Scientists have discovered why the skin on your fingers turns pruny after too long in the bath.
A study at the Australian National University attributes the skin's stretchiness to a complex network of fibrous protein known as keratin.
It means that skin retains its structure rather than dissolving during extended exposure to water.
A practical application of the research could led to the development of new materials that stretch without losing their strength.
Robber fears homeowner
A burglar called police from a house he had just broken into because he feared the owner was downstairs with a gun. Timothy Chapek had locked himself in an upstairs bathroom after being confronted by the homeowner and his two German shepherds.
Police in Portland, in the north-western US state of Oregon, received an emergency call for assistance from Chapek, 24, who feared the owner was armed.
After arriving at the house, police arrested the intruder and charged him with criminal trespass.
Qaddafi off-market property
Squatters calling themselves "Topple the Tyrants" have occupied a mansion in London owned by Muammar Qaddafi's son, Saif al Islam. They have since hung banners from the house, worth Dh60 million, in the exclusive Bishop's Avenue, in north London, that proclaim "Revolution" and "Out of Libya, Out of London".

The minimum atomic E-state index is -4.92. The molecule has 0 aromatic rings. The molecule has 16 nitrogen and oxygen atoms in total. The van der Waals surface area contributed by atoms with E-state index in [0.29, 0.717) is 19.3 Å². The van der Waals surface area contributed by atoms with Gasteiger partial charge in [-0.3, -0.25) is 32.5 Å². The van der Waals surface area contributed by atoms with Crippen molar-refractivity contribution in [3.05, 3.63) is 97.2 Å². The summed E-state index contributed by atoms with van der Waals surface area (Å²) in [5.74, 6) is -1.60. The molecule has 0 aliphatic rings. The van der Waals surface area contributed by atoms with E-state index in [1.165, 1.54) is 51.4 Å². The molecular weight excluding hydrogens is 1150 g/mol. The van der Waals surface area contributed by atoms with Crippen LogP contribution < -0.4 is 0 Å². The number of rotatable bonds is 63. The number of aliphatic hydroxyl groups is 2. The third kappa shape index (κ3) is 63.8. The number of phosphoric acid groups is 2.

One of the squatters described the house as "palatial, flat-screen TVs in almost every room". He added: "We've got them all tuned to Al Jazeera now."
No peek-a-boo on Virgin Blue
An airline flight attendant has been sacked for placing a baby in an overhead baggage compartment.
Riley Williamson, 17 months, was playing peek-a-boo with his father on a flight from Fiji to Sydney, Australia, when the attendant picked him up, placed him in the locker and closed it.
His mother failed to see the joke, complaining to Virgin Blue, which fired the attendant and offered the family free tickets.
Mrs Williamson said: "I stood up and there were people laughing and then I said, 'Get my son out of there now.'
"I was devastated. I was absolutely devastated. I was crying. My husband was in shock. For days on end I was crying."
Taxman suspects nuns of fun
Nuns in a Spanish convent are being investigated for tax fraud after they reported the theft of €1.5 million (Dh7.7m) in cash. The members of the Cistercian order run a number of money-making enterprises, including restoring and binding antique books, as well as their duties of caring for the poor and needy.
Police have since lowered the amount of money stolen from a locked cupboard to about €390,000 and tax officials are questioning the presence of such a large amount of unaccounted cash.
The nuns deny any wrongdoing, with their lawyer insisting the elderly women regularly file tax returns.